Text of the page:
Revenue said that this move was related to a clause in legislation which was originally intended to give an exemption to some first time buyers on second hand houses up to 2016.
“However, read literally, the exemption benefits any buyer, not just a first time buyer,” Revenue said in a statement.
The body reviewed the legislation and found that “it did not impose a liability to LPT on a non-first time buyer of a second–hand house.”
“The result is that a person who purchases a second hand house and occupies it as a sole or main residence is entitled to the exemption regardless of the fact that they are not a first time buyer,” it said.
Revenue will write to people “as soon as possible” advising them that they may qualify for an exemption. It has attempted to identify those involved by matching their local property tax data with stamp duty records, it said.
Revenue said the exemption was for first time buyers only had been clear in the notes to the legislation and the explanatory memorandum to the Finance (Local Property Tax) Act. However it said the exemption did not apply “notwithstanding the fact that the intention was clear”.
A Revenue spokeswoman was unable to confirm how many people would be involved but said “ indications are a few thousand will receive refunds”.
Fianna Fáil said the Minister for Finance needed to “clarify” whether the effect of the statement was “that any person — whether they be a first time buyer or not — who buys a second hand home between now and the end of the year for the purpose of using it as their family home will be exempt from the LPT until 2016”.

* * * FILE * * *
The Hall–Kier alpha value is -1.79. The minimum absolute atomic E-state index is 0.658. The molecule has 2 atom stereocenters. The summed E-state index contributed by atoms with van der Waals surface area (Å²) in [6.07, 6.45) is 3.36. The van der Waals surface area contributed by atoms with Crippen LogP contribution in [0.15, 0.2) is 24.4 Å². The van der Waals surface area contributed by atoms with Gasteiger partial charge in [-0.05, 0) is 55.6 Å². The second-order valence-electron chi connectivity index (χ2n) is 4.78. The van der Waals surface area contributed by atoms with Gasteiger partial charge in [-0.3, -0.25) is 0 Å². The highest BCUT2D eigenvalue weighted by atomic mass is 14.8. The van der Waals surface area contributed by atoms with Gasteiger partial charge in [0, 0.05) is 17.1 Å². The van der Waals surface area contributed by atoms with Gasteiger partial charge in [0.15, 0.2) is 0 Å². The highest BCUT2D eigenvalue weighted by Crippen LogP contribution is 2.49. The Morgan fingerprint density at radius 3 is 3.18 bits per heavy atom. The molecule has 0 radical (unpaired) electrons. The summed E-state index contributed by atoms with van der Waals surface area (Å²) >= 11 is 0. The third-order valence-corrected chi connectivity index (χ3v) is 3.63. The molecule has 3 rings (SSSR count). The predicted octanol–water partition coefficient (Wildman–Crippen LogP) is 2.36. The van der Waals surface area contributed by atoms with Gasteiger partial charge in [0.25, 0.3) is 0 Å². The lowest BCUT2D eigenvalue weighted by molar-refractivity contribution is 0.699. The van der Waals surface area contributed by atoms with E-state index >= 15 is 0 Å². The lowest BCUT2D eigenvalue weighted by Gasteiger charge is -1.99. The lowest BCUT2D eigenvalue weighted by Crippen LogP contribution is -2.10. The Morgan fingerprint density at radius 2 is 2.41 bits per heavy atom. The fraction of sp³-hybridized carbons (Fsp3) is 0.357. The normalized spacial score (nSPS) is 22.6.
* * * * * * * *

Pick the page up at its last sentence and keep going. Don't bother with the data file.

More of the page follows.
The error was a result of the Government “ramming legislation through”. Fianna Fáil spokesman on finance Michael McGrath said.
The committee stage debate on the Act was “farcical”, he said. The debate took place on December 18th last year and “so anxious was the government to ram the bill through before Christmas that the committee stage was forced through in a matter of hours. Only 2 of the 159 sections of the Bill were even debated,” he said in a statement.
The Government had to “accept responsiblity” for the mistake, Mr McGrath added.
The announcement comes after a week of widespread public criticism that taxpayers paying by plastic card have had to pay the 2013 tax and the 2014 tax within one year.
On Thursday chairwoman of the Revenue Commissioners Josephine Feehily appeared before the Oireachtas Finance Committee to explain the approach of Revenue to the collection of the tax, which was first introduced in July this year.
She stood over the decision to deduct credit and card payments this month for the 2014 property tax on the basis that there are significant risks involved in retaining card details.